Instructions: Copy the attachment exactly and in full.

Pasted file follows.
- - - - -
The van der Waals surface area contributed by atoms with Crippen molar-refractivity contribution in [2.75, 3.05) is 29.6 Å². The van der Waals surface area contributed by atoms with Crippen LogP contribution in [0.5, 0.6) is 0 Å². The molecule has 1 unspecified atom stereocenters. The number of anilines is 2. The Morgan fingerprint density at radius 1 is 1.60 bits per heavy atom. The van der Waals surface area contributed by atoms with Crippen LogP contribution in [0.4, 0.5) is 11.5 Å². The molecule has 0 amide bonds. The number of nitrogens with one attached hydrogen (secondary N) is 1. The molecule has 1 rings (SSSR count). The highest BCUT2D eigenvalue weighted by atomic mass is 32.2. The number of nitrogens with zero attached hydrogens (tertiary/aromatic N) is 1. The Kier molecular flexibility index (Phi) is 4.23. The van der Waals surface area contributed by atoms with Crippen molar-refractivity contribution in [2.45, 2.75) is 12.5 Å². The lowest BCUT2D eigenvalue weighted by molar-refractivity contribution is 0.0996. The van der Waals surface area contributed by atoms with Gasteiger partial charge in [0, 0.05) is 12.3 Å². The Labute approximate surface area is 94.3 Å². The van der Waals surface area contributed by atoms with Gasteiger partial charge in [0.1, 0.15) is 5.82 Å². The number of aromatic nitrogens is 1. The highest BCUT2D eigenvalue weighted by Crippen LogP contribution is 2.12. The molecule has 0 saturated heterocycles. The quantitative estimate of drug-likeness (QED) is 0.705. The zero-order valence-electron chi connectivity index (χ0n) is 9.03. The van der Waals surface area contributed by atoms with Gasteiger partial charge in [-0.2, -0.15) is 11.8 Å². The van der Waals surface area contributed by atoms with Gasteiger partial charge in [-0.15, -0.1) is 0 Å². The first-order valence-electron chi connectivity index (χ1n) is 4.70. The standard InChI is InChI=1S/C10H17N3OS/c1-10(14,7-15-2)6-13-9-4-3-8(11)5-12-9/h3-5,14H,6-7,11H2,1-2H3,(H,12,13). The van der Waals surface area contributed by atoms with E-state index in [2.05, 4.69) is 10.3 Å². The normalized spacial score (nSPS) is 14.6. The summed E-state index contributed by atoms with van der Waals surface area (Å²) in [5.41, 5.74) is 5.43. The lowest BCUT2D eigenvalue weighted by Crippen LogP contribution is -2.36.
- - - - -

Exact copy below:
The van der Waals surface area contributed by atoms with Crippen molar-refractivity contribution in [2.75, 3.05) is 29.6 Å². The van der Waals surface area contributed by atoms with Crippen LogP contribution in [0.5, 0.6) is 0 Å². The molecule has 1 unspecified atom stereocenters. The number of anilines is 2. The Morgan fingerprint density at radius 1 is 1.60 bits per heavy atom. The van der Waals surface area contributed by atoms with Crippen LogP contribution in [0.4, 0.5) is 11.5 Å². The molecule has 0 amide bonds. The number of nitrogens with one attached hydrogen (secondary N) is 1. The molecule has 1 rings (SSSR count). The highest BCUT2D eigenvalue weighted by atomic mass is 32.2. The number of nitrogens with zero attached hydrogens (tertiary/aromatic N) is 1. The Kier molecular flexibility index (Phi) is 4.23. The van der Waals surface area contributed by atoms with Crippen molar-refractivity contribution in [2.45, 2.75) is 12.5 Å². The lowest BCUT2D eigenvalue weighted by molar-refractivity contribution is 0.0996. The van der Waals surface area contributed by atoms with Gasteiger partial charge in [0, 0.05) is 12.3 Å². The Labute approximate surface area is 94.3 Å². The van der Waals surface area contributed by atoms with Gasteiger partial charge in [0.1, 0.15) is 5.82 Å². The number of aromatic nitrogens is 1. The highest BCUT2D eigenvalue weighted by Crippen LogP contribution is 2.12. The molecule has 0 saturated heterocycles. The quantitative estimate of drug-likeness (QED) is 0.705. The zero-order valence-electron chi connectivity index (χ0n) is 9.03. The van der Waals surface area contributed by atoms with Gasteiger partial charge in [-0.2, -0.15) is 11.8 Å². The van der Waals surface area contributed by atoms with Gasteiger partial charge in [-0.15, -0.1) is 0 Å². The first-order valence-electron chi connectivity index (χ1n) is 4.70. The standard InChI is InChI=1S/C10H17N3OS/c1-10(14,7-15-2)6-13-9-4-3-8(11)5-12-9/h3-5,14H,6-7,11H2,1-2H3,(H,12,13). The van der Waals surface area contributed by atoms with E-state index in [2.05, 4.69) is 10.3 Å². The normalized spacial score (nSPS) is 14.6. The summed E-state index contributed by atoms with van der Waals surface area (Å²) in [5.41, 5.74) is 5.43. The lowest BCUT2D eigenvalue weighted by Crippen LogP contribution is -2.36.